This is Big Book

  • 0748762574 - One World Many Issues by Bernard Williams.
  • One World Many Issues - wapoli.de



The United Nations is one the largest bodies involved in development and other global issues around the world. However, it has many political issues and operational problems to contend with. For example:

However, despite this, it is also performing some much-needed tasks around the world, through its many satellite organizations and entities, providing a means to realize the Declaration of Human Rights.

if the external debt of the 20 poorest countries of the world, many of them African, was written off today, it could save the lives of 21 million children before the year 2000. Or, read the other way, this figure means uncancelled debt may be responsible for the deaths of 130,000 children each week until the year 2000 [since May 1998]

In his much-admired book published in 1975, The Great War and Modern Memory, the American literary critic and historian, Paul Fussell, wrote about the pervasive myths and legends of WW1, so powerful they became indistinguishable from fact in many minds. Surprisingly, Fussell hardly mentioned nurses. There is no reference to Edith Cavell, let alone Florence Nightingale.

Yet the myth of the gentle young nurse, often a voluntary and untrained VAD (Voluntary Aid Detachment), in her starched and spotless white uniform, was universally admired. It echoed centuries of stories from King Arthur and the Round Table to Shakespeare's Henry V, where rough but brave warriors encountered graceful young women who cared for them.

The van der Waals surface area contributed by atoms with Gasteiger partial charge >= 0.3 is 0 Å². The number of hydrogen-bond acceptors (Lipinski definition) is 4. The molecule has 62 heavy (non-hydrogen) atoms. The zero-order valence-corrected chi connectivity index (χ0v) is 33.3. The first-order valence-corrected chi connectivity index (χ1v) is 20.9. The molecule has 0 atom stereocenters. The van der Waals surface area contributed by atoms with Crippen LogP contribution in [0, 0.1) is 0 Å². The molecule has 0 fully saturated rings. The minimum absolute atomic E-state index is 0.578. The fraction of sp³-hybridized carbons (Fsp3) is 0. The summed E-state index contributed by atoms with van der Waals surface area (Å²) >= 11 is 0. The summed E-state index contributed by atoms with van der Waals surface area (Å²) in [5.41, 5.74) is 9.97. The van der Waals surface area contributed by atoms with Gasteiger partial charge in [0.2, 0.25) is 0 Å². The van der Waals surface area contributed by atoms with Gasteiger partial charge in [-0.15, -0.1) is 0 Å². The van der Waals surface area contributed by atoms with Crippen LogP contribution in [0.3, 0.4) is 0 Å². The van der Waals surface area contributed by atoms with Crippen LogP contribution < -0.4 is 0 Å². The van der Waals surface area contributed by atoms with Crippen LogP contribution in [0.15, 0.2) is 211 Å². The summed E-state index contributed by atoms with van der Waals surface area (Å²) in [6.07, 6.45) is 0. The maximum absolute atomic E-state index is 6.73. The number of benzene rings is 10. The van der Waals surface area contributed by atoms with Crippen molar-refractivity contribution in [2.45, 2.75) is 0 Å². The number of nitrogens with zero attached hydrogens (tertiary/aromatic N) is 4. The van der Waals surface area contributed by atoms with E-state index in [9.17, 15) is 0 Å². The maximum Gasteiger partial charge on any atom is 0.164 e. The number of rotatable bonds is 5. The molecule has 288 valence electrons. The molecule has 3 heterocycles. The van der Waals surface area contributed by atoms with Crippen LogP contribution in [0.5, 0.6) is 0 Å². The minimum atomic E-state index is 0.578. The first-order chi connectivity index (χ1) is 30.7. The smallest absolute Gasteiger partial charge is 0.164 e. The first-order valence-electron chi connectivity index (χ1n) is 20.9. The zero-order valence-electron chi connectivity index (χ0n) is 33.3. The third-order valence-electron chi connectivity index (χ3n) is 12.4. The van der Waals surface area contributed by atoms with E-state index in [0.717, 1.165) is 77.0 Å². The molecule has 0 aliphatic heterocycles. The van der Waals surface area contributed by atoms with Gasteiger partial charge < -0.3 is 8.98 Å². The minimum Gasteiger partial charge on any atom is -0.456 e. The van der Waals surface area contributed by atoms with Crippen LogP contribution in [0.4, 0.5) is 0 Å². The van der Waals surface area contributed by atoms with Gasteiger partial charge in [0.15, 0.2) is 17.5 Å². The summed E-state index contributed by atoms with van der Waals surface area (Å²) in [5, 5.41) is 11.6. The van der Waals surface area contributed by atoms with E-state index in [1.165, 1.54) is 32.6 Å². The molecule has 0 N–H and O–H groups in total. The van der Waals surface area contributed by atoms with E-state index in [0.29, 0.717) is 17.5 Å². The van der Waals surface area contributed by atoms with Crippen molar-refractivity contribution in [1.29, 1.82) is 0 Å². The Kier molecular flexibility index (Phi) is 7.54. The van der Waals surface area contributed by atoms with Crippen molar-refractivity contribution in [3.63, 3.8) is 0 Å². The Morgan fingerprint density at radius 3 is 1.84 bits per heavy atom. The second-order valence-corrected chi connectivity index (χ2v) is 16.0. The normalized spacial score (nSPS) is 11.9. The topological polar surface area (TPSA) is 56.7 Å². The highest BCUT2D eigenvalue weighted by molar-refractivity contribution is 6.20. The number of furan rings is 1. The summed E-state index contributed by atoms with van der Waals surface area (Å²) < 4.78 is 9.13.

My mother, Vera Brittain, author of the moving and candid chronicle of her own wartime experience, Testament of Youth, became part of the myth. In the course of the war she lost all the young men she had loved: her fiance Roland, her brother Edward, her dear friends Victor and Geoffrey.

a top diplomat from one of America’s most dependable Middle Eastern allies said to me in July of this year, “but you no longer know how to act like one.”

He was reflecting on America’s position in the world almost halfway into President Barack Obama’s second term. Fresh in his mind was the extraordinary string of errors (schizophrenic Egypt policy, bipolar Syria policy), missteps (zero Libya post-intervention strategy, alienation of allies in the Middle East and elsewhere), scandals (spying on Americans, spying on friends), halfway measures (pinprick sanctions against Russia, lecture series to Central Americans on the border crisis), unfulfilled promises (Cairo speech, pivot to Asia), and outright policy failures (the double-down then get-out approach in Afghanistan, the shortsighted Iraq exit strategy).

The diplomat with whom I was speaking is a thoughtful man. He knew well that not all of these problems are the result of the blunders of a single really bad year or the fault of any one president. The reality is that any president’s foreign policy record depends heavily on luck, external factors, cyclical trends, and legacy issues. And, to be sure, Obama inherited many of his greatest challenges, some of the biggest beyond his control.

Lack of access to quality education, especially among the poorest and among girls, is preventing millions of people from escaping the cycle of extreme poverty around the world.

Lack of access to quality education is preventing millions of people from escaping the cycle of extreme poverty around the world. Most of the 59 million children of primary-school age still out of school are some of the poorest and hardest-to-reach. More than half of them are girls, and most are living in countries in conflict and in rural areas. Consequently, and despite crucial progress, the objective of achieving universal primary education by 2015 will not be met.